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Pompey Paperback – 7 Nov 2013


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Product details

  • Paperback: 480 pages
  • Publisher: Unbound (7 Nov. 2013)
  • Language: English
  • ISBN-10: 1783520205
  • ISBN-13: 978-1783520206
  • Product Dimensions: 12.7 x 4 x 19.8 cm
  • Average Customer Review: 4.1 out of 5 stars  See all reviews (16 customer reviews)
  • Amazon Bestsellers Rank: 327,410 in Books (See Top 100 in Books)

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Product Description

Review

"He has done for Portsmouth (Portsmouth, for heaven's sake) what Baudelaire did for Paris, Joyce for Dublin and Paul Bowles for Tangier… One of the very best and most absurdly underrated novels of the nineties." (Stephen Fry)

"Disgusting and brilliant – should earn Meades justifiable comparison to Joyce, Celine, Pynchon." (Paul Spike Vogue)

"There is no doubt that Pompey is the product of a brilliant mind: one would not, however, wish to dine with its author." (Nick Hornby Times Literary Supplement)

"The English novel needs its senses to be violently deranged, and this piledriver of a book…might just provide a kick-start." (Elizabeth Young Independent on Sunday)

Book Description

A paperback reissue of one of the most viciously brilliant 20th century British novels…

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Customer Reviews

4.1 out of 5 stars

Most Helpful Customer Reviews

10 of 10 people found the following review helpful By Mr. Adrian R. Fry on 10 Oct. 2000
Format: Unknown Binding
Best known for his idiosynchratic television series' and broadsheet restaurant criticism, Jonathan Meades here presents us with an extraordinarily dense, vile vision of the underbelly of provincial Engliand in the post war period. With his lurid tales of a Portsmouth firework maker and his dysfunctional family, Meades invites us to look beyond the 'Londoncentric' literature of the Amises and their ilk, instead inviting us to consider the dark truths behind English traditions as diverse and corrupt as backstreet abortion, music hall smut and cult religion. Meades is a writer of huge talent who deserves to be judged on a par with Celine, Burroughs and other bohemian chronaclers of the darker nights of the modern soul.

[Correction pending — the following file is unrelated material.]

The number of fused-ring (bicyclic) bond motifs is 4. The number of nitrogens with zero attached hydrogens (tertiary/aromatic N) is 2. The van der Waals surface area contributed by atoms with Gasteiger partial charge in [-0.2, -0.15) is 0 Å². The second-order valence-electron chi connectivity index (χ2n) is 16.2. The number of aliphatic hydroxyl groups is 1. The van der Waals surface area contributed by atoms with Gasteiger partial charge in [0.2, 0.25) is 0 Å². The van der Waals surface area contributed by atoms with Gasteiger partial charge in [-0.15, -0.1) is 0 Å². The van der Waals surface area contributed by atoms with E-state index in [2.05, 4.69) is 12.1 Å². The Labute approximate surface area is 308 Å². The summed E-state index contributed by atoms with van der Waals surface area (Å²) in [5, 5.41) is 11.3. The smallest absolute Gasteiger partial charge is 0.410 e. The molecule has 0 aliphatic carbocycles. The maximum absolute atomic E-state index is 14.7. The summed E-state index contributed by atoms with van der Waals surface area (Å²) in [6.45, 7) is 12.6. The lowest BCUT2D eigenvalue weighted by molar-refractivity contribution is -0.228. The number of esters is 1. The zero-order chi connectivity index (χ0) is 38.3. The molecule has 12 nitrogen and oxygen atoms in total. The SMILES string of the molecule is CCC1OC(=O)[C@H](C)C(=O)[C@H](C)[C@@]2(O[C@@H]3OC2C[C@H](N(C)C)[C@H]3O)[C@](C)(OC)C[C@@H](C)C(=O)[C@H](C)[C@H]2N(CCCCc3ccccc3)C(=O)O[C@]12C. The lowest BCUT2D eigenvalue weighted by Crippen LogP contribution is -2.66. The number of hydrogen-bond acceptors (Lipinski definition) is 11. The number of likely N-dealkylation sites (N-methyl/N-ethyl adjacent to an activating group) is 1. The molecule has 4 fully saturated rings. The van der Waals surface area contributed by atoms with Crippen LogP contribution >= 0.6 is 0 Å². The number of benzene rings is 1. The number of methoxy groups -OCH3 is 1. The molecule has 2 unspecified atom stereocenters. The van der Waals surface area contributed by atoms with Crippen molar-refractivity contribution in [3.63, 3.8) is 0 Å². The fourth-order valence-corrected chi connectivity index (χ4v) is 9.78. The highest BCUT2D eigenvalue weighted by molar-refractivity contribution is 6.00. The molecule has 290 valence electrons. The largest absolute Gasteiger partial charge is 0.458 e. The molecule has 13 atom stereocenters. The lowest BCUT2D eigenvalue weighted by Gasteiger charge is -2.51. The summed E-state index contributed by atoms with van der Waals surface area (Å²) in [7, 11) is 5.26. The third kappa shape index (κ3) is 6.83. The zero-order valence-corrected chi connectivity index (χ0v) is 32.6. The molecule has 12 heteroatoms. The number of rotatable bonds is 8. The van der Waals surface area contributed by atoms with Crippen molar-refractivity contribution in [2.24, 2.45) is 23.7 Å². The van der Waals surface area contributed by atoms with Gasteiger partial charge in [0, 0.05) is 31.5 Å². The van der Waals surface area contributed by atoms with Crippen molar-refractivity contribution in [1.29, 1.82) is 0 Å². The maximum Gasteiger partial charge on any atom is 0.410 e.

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15 of 16 people found the following review helpful By Sera69 on 2 Oct. 2006
Format: Paperback
Meades sets about his kitchen sink story of a dysfunctional family with a verve and talent unsurpassed in anything else i've read. It is, to be blunt, an awe inspiring piece of prose.

Spanning some 40 years in the lives of it's protaganists, Meades travels from back street abortionists to glorious redemtion as he narrates the story of the 'Firework makers' children; The offspring of one Guy Vallender part owner with his brother in a fireworks business based in the eponymous city of the title.

However, do not be mislead into thinking that this is one for the beach or that it is some kind of weighty rags-to-riches tome. It is a book that demands to be read and re-read many times. It has more invention in language and style; more ideas, scenes and plot that can comfortably be discussed here. Every page and chapter is a literary joy.

But... It will leave you, as Meades himself points out, needing to wash your hands once you finish it. For a while it will sit on your bookshelf like a leper, untouchable until you can steal yourself for another dip into the murk. It is not a dirty novel and filth is undoubtedtly the wrong word, too. It simply reeks of the unspeakable, the unimaginable, the unsayable. The Vallender's family secrets are like those of every family, just more so and more indescribably so.